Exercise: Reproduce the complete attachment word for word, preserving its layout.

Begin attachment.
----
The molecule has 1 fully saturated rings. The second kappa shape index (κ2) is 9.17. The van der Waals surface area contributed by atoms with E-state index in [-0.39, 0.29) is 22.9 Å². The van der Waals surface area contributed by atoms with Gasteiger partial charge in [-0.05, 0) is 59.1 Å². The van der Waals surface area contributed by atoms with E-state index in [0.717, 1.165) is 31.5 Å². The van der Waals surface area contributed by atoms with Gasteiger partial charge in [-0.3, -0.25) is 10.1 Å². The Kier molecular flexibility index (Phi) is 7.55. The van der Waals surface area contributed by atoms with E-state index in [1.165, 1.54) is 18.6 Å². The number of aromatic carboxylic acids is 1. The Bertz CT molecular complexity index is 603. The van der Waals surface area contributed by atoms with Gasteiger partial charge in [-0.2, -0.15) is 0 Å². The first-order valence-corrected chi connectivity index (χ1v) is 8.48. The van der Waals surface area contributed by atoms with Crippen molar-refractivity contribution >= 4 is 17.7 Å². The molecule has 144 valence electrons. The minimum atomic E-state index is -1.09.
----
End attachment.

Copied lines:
The molecule has 1 fully saturated rings. The second kappa shape index (κ2) is 9.17. The van der Waals surface area contributed by atoms with E-state index in [-0.39, 0.29) is 22.9 Å². The van der Waals surface area contributed by atoms with Gasteiger partial charge in [-0.05, 0) is 59.1 Å². The van der Waals surface area contributed by atoms with E-state index in [0.717, 1.165) is 31.5 Å². The van der Waals surface area contributed by atoms with Gasteiger partial charge in [-0.3, -0.25) is 10.1 Å². The Kier molecular flexibility index (Phi) is 7.55. The van der Waals surface area contributed by atoms with E-state index in [1.165, 1.54) is 18.6 Å². The number of aromatic carboxylic acids is 1. The Bertz CT molecular complexity index is 603. The van der Waals surface area contributed by atoms with Gasteiger partial charge in [-0.2, -0.15) is 0 Å². The first-order valence-corrected chi connectivity index (χ1v) is 8.48. The van der Waals surface area contributed by atoms with Crippen molar-refractivity contribution >= 4 is 17.7 Å². The molecule has 144 valence electrons. The minimum atomic E-state index is -1.09.